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Large inter annual variation in air quality during the annual festival ‘Diwali’ in an Indian megacity

Parkhi, Neha, Chate, Dilip, Ghude, Sachin D., Peshin, Sunil, Mahajan, Anoop, Srinivas, Reka, Surendran, Divya, Ali, Kaushar, Singh, Siddhartha, Trimbake, Hanumant, Beig, Gufran
Journal of environmental sciences (China) 2016 v.43 pp. 265-272
National Ambient Air Quality Standards, air quality, carbon monoxide, cities, mixing, monitoring, nitrogen oxides, ozone, particulates, pollutants, weather, India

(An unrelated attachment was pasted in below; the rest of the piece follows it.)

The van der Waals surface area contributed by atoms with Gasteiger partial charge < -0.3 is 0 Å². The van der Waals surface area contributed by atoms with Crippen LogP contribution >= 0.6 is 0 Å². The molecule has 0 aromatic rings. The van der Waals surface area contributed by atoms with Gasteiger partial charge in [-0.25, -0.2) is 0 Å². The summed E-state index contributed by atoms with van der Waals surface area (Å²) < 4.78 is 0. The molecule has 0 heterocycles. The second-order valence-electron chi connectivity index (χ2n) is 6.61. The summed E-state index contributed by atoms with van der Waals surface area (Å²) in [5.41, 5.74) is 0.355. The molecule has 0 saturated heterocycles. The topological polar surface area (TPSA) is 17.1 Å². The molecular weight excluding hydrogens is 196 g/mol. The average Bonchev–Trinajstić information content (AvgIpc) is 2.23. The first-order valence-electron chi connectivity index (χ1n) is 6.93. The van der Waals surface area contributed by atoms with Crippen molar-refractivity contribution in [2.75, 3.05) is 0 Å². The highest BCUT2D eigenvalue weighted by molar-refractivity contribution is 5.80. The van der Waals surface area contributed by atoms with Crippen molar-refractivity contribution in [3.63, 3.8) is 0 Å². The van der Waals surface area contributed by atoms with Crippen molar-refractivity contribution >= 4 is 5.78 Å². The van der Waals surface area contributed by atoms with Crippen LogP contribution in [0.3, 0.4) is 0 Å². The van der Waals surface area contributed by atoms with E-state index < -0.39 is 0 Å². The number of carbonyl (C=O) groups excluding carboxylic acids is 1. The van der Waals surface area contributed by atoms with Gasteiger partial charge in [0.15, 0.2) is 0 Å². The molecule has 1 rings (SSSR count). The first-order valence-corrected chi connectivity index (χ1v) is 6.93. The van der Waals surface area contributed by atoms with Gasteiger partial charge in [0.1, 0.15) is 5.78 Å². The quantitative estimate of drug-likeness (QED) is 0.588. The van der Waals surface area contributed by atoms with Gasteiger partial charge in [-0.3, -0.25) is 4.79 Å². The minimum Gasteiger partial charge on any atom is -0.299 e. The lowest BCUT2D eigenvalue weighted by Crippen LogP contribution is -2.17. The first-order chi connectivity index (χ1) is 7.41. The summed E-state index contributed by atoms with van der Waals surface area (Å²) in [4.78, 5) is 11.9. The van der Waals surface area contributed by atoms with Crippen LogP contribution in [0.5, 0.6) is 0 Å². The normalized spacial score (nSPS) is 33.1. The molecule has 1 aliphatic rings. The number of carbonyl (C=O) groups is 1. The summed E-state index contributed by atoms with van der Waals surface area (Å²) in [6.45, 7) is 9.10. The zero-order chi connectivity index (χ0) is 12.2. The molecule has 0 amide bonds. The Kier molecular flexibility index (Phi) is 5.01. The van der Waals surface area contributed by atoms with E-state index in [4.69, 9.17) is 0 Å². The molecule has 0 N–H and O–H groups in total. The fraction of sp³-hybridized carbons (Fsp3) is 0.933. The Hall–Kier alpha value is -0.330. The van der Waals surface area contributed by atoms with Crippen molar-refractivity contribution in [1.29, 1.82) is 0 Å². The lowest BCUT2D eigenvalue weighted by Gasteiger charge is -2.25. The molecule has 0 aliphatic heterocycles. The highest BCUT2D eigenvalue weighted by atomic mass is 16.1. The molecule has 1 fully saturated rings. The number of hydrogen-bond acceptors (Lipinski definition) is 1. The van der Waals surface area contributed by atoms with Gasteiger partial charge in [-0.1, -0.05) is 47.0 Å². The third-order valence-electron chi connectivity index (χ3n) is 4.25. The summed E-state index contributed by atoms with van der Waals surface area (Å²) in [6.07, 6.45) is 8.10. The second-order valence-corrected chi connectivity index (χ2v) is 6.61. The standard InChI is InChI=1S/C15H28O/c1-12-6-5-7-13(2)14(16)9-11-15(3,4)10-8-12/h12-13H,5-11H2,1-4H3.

A network of air quality and weather monitoring stations was established under the System of Air Quality Forecasting and Research (SAFAR) project in Delhi. We report observations of ozone (O3), nitrogen oxides (NOx), carbon monoxide (CO) and particulate matter (PM2.5 and PM10) before, during and after the Diwali in two consecutive years, i.e., November 2010 and October 2011. The Diwali days are characterised by large firework displays throughout India. The observations show that the background concentrations of particulate matter are between 5 and 10 times the permissible limits in Europe and the United States. During the Diwali-2010, the highest observed PM10 and PM2.5 mass concentration is as high as 2070µg/m3 and 1620μg/m³, respectively (24hr mean), which was about 20 and 27 times to National Ambient Air Quality Standards (NAAQS). For Diwali-2011, the increase in PM10 and PM2.5 mass concentrations was much less with their peaks of 600 and of 390μg/m³ respectively, as compared to the background concentrations. Contrary to previous reports, firework display was not found to strongly influence the NOx, and O3 mixing ratios, with the increase within the observed variability in the background. CO mixing ratios showed an increase. We show that the large difference in 2010 and 2011 pollutant concentrations is controlled by weather parameters.